How Wild Salmon Find Their Way Home


Salmon can wander for thousands of miles in the vastness of the ocean before returning home to the freshwater river where they were spawned. How have they been doing this for millions of years without modern comforts such as GPS or roadside rest stops? According to the Underwater Times, researcher Nathan Putnam and his team puts forward a theory involving magnets, a little bit of love, and the geometry of the earth.

Young salmon have the amazing ability to attune themselves to unique pattern in the earth’s magnetic field of their native stream. The fish then navigate back to the same location from distances half a world away based on magnetism and “smell.” This process is called “imprinting.”

However, it’s not the only tool in the salmon’s bag of tricks.

“Salmon have to get it right because they only have one chance to make it back to their home river,” Putman said, “so it makes sense that they may have more than one way to get there. The magnetic field is amazingly consistent, so that is a strategy that can withstand the test of time. But they may also use the sun as a compass, track waves breaking on the beach through infrasound, and use smell.”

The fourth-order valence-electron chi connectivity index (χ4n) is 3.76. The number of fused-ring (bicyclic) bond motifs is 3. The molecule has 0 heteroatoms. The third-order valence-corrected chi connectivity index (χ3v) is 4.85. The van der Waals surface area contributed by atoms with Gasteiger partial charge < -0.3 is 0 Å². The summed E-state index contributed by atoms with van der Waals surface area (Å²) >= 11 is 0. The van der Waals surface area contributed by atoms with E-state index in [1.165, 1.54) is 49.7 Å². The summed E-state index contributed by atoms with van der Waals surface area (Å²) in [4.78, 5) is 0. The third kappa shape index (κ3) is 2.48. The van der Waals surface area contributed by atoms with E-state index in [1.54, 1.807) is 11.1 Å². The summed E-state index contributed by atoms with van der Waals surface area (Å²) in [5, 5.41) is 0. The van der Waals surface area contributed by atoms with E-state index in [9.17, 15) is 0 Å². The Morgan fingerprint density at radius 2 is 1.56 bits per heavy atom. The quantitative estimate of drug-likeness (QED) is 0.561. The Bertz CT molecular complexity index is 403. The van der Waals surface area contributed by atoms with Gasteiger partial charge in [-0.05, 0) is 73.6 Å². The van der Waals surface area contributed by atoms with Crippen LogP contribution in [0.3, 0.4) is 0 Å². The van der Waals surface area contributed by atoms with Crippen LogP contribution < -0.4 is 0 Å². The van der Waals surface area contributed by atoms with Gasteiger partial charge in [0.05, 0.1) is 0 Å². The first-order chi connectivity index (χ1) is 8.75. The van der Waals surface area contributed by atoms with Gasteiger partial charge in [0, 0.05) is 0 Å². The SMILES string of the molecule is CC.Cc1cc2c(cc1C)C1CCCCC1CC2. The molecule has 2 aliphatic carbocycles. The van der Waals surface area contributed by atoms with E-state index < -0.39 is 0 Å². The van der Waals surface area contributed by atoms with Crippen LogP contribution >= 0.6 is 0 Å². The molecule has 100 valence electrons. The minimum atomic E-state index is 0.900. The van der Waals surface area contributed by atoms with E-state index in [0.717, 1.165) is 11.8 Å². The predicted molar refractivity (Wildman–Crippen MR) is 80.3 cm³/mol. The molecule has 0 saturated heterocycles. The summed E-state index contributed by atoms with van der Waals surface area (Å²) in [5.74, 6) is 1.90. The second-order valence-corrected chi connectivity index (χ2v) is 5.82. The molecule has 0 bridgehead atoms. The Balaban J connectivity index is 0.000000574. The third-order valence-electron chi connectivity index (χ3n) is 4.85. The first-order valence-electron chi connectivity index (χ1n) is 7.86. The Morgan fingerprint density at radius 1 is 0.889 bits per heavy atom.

Putnam’s theory had been swimming around for several years while researchers and salmon hatchery scientists compiled additional data. Then on Thursday, Putnam and his team released conclusive evidence for the idea that salmon might just have a literal internal compass. The theory will also have extensive benefits for scientists–and a few anglers–who want to predict where the fish will be at a given time of year and what their demographics are.

Magnetic fields might also explain why hatchery-raised salmon seem to have trouble navigating back home. The National Oceanic and Atmospheric Adminstration reports that hatcheries supply around 70-80% of the coastal salmon in the Pacific Northwest alone. Putnam proposes that perhaps the equipment in the hatchery fish tanks might be interfering with the salmon’s proper imprinting and create a flawed biological “map.”

“Then they might not be very good at navigating, and that could cause problems,” Putnam said.

This is a high concern because hatchery-bred salmon are not as hardy as their wild counterparts and lead shorter lifespans outside captivity. They also might mate with native salmon and spread weaker genes within the wild salmon population.

Researchers are currently studying hatchery salmon for possible solutions.

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